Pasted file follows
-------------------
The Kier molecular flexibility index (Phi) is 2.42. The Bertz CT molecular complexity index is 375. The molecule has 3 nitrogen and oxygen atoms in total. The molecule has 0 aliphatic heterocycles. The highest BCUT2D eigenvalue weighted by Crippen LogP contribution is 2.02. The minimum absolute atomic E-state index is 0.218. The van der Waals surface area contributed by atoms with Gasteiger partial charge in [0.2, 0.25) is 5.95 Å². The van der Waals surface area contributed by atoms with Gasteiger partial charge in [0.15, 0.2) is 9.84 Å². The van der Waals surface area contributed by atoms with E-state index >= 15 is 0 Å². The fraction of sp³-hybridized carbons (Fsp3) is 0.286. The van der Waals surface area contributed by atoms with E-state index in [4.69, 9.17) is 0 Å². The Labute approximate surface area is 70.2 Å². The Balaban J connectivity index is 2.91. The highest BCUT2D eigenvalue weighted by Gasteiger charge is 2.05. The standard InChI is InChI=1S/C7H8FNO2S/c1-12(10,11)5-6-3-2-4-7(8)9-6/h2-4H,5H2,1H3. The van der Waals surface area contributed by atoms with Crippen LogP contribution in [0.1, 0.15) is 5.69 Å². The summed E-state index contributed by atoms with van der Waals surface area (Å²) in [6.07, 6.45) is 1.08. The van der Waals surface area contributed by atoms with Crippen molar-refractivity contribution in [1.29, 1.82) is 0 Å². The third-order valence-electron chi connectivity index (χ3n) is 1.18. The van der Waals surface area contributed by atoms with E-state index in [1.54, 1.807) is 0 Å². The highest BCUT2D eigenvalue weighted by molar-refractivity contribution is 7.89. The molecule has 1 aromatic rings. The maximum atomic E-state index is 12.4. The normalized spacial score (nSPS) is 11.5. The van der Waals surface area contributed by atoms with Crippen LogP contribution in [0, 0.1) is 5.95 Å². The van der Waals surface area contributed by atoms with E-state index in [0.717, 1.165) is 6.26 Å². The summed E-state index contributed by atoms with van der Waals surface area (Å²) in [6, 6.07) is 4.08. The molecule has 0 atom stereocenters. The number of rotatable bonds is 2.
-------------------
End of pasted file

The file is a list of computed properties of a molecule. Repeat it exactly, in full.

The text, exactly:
The Kier molecular flexibility index (Phi) is 2.42. The Bertz CT molecular complexity index is 375. The molecule has 3 nitrogen and oxygen atoms in total. The molecule has 0 aliphatic heterocycles. The highest BCUT2D eigenvalue weighted by Crippen LogP contribution is 2.02. The minimum absolute atomic E-state index is 0.218. The van der Waals surface area contributed by atoms with Gasteiger partial charge in [0.2, 0.25) is 5.95 Å². The van der Waals surface area contributed by atoms with Gasteiger partial charge in [0.15, 0.2) is 9.84 Å². The van der Waals surface area contributed by atoms with E-state index >= 15 is 0 Å². The fraction of sp³-hybridized carbons (Fsp3) is 0.286. The van der Waals surface area contributed by atoms with E-state index in [4.69, 9.17) is 0 Å². The Labute approximate surface area is 70.2 Å². The Balaban J connectivity index is 2.91. The highest BCUT2D eigenvalue weighted by Gasteiger charge is 2.05. The standard InChI is InChI=1S/C7H8FNO2S/c1-12(10,11)5-6-3-2-4-7(8)9-6/h2-4H,5H2,1H3. The van der Waals surface area contributed by atoms with Crippen LogP contribution in [0.1, 0.15) is 5.69 Å². The summed E-state index contributed by atoms with van der Waals surface area (Å²) in [6.07, 6.45) is 1.08. The van der Waals surface area contributed by atoms with Crippen molar-refractivity contribution in [1.29, 1.82) is 0 Å². The third-order valence-electron chi connectivity index (χ3n) is 1.18. The van der Waals surface area contributed by atoms with E-state index in [1.54, 1.807) is 0 Å². The highest BCUT2D eigenvalue weighted by molar-refractivity contribution is 7.89. The molecule has 1 aromatic rings. The maximum atomic E-state index is 12.4. The normalized spacial score (nSPS) is 11.5. The van der Waals surface area contributed by atoms with Crippen LogP contribution in [0, 0.1) is 5.95 Å². The van der Waals surface area contributed by atoms with E-state index in [0.717, 1.165) is 6.26 Å². The summed E-state index contributed by atoms with van der Waals surface area (Å²) in [6, 6.07) is 4.08. The molecule has 0 atom stereocenters. The number of rotatable bonds is 2.